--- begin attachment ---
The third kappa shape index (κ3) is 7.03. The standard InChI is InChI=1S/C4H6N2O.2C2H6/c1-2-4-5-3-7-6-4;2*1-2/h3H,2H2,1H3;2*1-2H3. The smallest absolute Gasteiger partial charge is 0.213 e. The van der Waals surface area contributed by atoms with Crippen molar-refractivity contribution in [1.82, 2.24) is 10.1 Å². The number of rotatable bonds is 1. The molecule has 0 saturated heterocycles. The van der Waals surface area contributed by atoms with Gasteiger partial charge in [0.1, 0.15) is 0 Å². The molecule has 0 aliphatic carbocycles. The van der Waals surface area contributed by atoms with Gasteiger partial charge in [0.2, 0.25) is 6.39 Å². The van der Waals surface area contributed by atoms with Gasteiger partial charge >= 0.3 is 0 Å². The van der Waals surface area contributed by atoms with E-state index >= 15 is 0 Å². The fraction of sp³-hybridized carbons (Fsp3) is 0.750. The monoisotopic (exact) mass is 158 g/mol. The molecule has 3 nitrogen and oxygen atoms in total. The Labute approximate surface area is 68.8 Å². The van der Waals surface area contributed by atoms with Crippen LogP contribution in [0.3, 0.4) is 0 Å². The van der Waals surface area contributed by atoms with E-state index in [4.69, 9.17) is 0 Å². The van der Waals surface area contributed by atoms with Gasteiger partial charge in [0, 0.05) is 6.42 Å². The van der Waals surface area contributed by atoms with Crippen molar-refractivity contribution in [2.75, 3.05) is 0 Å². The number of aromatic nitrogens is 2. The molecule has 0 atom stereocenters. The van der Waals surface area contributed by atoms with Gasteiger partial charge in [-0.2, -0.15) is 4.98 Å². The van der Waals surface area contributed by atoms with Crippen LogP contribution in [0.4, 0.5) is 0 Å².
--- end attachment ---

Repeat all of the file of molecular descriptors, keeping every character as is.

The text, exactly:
The third kappa shape index (κ3) is 7.03. The standard InChI is InChI=1S/C4H6N2O.2C2H6/c1-2-4-5-3-7-6-4;2*1-2/h3H,2H2,1H3;2*1-2H3. The smallest absolute Gasteiger partial charge is 0.213 e. The van der Waals surface area contributed by atoms with Crippen molar-refractivity contribution in [1.82, 2.24) is 10.1 Å². The number of rotatable bonds is 1. The molecule has 0 saturated heterocycles. The van der Waals surface area contributed by atoms with Gasteiger partial charge in [0.1, 0.15) is 0 Å². The molecule has 0 aliphatic carbocycles. The van der Waals surface area contributed by atoms with Gasteiger partial charge in [0.2, 0.25) is 6.39 Å². The van der Waals surface area contributed by atoms with Gasteiger partial charge >= 0.3 is 0 Å². The van der Waals surface area contributed by atoms with E-state index >= 15 is 0 Å². The fraction of sp³-hybridized carbons (Fsp3) is 0.750. The monoisotopic (exact) mass is 158 g/mol. The molecule has 3 nitrogen and oxygen atoms in total. The Labute approximate surface area is 68.8 Å². The van der Waals surface area contributed by atoms with Crippen LogP contribution in [0.3, 0.4) is 0 Å². The van der Waals surface area contributed by atoms with E-state index in [4.69, 9.17) is 0 Å². The van der Waals surface area contributed by atoms with Gasteiger partial charge in [0, 0.05) is 6.42 Å². The van der Waals surface area contributed by atoms with Crippen molar-refractivity contribution in [2.75, 3.05) is 0 Å². The number of aromatic nitrogens is 2. The molecule has 0 atom stereocenters. The van der Waals surface area contributed by atoms with Gasteiger partial charge in [-0.2, -0.15) is 4.98 Å². The van der Waals surface area contributed by atoms with Crippen LogP contribution in [0.4, 0.5) is 0 Å².